Let's do something different this time. Not in a music listening kind of mood so let us get a funny person to make jokes on stage, record it on video and watch that!
Queue Liz Miele.
This show is the first I've ever seen from her
but fifteen minutes in I found I enjoyed the show. Not like I was rolling on the floor with aching muscles from laughing too hard. But I was smiling and had the occasional muahahaha…moments. She is a comedian you could put up when having visitors just below the general volume in the room for the "off" moments and guests. Those not interested in conversation can listen to her, and at those awkward moments of silence, she'll fill the silence with jokes.
She'll never be one of the great comedians though, and she doesn't seem like the time to have that ambition.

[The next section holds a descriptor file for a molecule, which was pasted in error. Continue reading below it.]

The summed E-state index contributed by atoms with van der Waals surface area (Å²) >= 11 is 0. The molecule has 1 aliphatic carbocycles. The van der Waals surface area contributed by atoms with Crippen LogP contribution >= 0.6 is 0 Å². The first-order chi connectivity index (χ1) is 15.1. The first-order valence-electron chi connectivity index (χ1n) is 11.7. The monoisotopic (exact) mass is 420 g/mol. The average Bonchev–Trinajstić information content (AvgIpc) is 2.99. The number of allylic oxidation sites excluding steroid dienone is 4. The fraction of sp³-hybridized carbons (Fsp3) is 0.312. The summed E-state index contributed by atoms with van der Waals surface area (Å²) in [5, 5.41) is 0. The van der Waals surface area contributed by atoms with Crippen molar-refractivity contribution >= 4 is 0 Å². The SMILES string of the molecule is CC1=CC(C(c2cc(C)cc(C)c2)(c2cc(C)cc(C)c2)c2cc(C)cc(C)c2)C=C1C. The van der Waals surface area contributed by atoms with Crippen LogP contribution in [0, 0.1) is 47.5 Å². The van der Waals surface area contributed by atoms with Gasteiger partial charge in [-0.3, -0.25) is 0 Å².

Those are two icons of comedy right now, both very different but misperceived by many as being the same thing. Those seldom turn out to be fans of either though. Those who don't like their comedy though usually describe them as offensive, racist, misogynistic, right-wing, and so on and on and on.
People that have the opinion that there are things you cannot joke about and that take offense in the name of a group of people they're not even part of. They dismiss the shows of Titus and Jeffries as being nothing more but finding the most offensive thing to say and spinning a joke around it.
As with much of what people like that think, they are utterly wrong about everything they feel so strongly about.
First of all,
even though I feel it shouldn't have to be said out loud (our typed out loud) as it is a universal truth but these days